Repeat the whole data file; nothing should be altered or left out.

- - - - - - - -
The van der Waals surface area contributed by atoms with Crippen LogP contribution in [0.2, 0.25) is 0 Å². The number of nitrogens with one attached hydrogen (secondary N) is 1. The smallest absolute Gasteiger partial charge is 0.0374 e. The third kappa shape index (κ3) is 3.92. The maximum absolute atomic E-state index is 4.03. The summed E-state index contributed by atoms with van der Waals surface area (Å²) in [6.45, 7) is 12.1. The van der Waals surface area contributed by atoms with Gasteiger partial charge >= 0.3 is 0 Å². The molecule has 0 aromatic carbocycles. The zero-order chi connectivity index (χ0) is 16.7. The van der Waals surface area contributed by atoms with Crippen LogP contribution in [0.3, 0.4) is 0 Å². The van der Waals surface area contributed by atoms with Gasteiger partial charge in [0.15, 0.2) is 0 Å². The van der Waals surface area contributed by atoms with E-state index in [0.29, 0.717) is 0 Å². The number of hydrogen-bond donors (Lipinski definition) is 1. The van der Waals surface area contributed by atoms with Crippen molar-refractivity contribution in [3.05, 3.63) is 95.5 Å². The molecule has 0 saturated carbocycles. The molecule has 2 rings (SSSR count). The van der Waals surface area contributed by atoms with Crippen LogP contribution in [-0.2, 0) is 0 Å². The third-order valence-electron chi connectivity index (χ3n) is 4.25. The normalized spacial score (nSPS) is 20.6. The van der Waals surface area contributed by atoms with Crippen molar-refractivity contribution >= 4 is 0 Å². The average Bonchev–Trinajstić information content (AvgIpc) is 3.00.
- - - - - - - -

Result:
The van der Waals surface area contributed by atoms with Crippen LogP contribution in [0.2, 0.25) is 0 Å². The number of nitrogens with one attached hydrogen (secondary N) is 1. The smallest absolute Gasteiger partial charge is 0.0374 e. The third kappa shape index (κ3) is 3.92. The maximum absolute atomic E-state index is 4.03. The summed E-state index contributed by atoms with van der Waals surface area (Å²) in [6.45, 7) is 12.1. The van der Waals surface area contributed by atoms with Gasteiger partial charge >= 0.3 is 0 Å². The molecule has 0 aromatic carbocycles. The zero-order chi connectivity index (χ0) is 16.7. The van der Waals surface area contributed by atoms with Crippen LogP contribution in [0.3, 0.4) is 0 Å². The van der Waals surface area contributed by atoms with Gasteiger partial charge in [0.15, 0.2) is 0 Å². The van der Waals surface area contributed by atoms with E-state index in [0.29, 0.717) is 0 Å². The number of hydrogen-bond donors (Lipinski definition) is 1. The van der Waals surface area contributed by atoms with Crippen molar-refractivity contribution in [3.05, 3.63) is 95.5 Å². The molecule has 0 saturated carbocycles. The molecule has 2 rings (SSSR count). The van der Waals surface area contributed by atoms with Crippen LogP contribution in [-0.2, 0) is 0 Å². The third-order valence-electron chi connectivity index (χ3n) is 4.25. The normalized spacial score (nSPS) is 20.6. The van der Waals surface area contributed by atoms with Crippen molar-refractivity contribution >= 4 is 0 Å². The average Bonchev–Trinajstić information content (AvgIpc) is 3.00.